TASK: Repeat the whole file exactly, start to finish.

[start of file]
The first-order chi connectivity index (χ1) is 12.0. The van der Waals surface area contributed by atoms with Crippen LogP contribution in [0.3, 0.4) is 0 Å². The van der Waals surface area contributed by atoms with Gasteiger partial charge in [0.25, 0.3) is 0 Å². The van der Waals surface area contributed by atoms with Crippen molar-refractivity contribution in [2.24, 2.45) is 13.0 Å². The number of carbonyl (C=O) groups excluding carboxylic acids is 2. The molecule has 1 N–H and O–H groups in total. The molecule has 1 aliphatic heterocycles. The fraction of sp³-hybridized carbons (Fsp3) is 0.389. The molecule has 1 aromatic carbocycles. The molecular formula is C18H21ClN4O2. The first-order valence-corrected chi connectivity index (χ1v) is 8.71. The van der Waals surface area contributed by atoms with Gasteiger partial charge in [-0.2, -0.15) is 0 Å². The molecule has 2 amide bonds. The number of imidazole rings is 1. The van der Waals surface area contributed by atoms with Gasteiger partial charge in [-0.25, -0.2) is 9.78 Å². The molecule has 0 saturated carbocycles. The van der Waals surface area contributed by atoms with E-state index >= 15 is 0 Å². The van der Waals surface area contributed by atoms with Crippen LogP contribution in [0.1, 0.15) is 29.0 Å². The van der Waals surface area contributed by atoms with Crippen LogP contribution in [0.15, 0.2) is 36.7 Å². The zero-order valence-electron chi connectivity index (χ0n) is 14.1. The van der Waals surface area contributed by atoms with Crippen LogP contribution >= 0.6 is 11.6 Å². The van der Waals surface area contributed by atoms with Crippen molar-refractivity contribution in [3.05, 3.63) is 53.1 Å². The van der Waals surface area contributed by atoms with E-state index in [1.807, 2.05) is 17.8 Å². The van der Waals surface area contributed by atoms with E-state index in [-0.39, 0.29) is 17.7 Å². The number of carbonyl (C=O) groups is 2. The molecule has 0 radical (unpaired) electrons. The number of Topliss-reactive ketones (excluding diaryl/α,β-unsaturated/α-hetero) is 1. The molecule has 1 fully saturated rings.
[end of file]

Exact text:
The first-order chi connectivity index (χ1) is 12.0. The van der Waals surface area contributed by atoms with Crippen LogP contribution in [0.3, 0.4) is 0 Å². The van der Waals surface area contributed by atoms with Gasteiger partial charge in [0.25, 0.3) is 0 Å². The van der Waals surface area contributed by atoms with Crippen molar-refractivity contribution in [2.24, 2.45) is 13.0 Å². The number of carbonyl (C=O) groups excluding carboxylic acids is 2. The molecule has 1 N–H and O–H groups in total. The molecule has 1 aliphatic heterocycles. The fraction of sp³-hybridized carbons (Fsp3) is 0.389. The molecule has 1 aromatic carbocycles. The molecular formula is C18H21ClN4O2. The first-order valence-corrected chi connectivity index (χ1v) is 8.71. The van der Waals surface area contributed by atoms with Gasteiger partial charge in [-0.2, -0.15) is 0 Å². The molecule has 2 amide bonds. The number of imidazole rings is 1. The van der Waals surface area contributed by atoms with Gasteiger partial charge in [-0.25, -0.2) is 9.78 Å². The molecule has 0 saturated carbocycles. The van der Waals surface area contributed by atoms with E-state index >= 15 is 0 Å². The van der Waals surface area contributed by atoms with Crippen LogP contribution in [0.1, 0.15) is 29.0 Å². The van der Waals surface area contributed by atoms with Crippen LogP contribution in [0.15, 0.2) is 36.7 Å². The zero-order valence-electron chi connectivity index (χ0n) is 14.1. The van der Waals surface area contributed by atoms with Crippen LogP contribution >= 0.6 is 11.6 Å². The van der Waals surface area contributed by atoms with Crippen molar-refractivity contribution in [3.05, 3.63) is 53.1 Å². The van der Waals surface area contributed by atoms with E-state index in [1.807, 2.05) is 17.8 Å². The van der Waals surface area contributed by atoms with E-state index in [-0.39, 0.29) is 17.7 Å². The number of carbonyl (C=O) groups is 2. The molecule has 0 radical (unpaired) electrons. The number of Topliss-reactive ketones (excluding diaryl/α,β-unsaturated/α-hetero) is 1. The molecule has 1 fully saturated rings.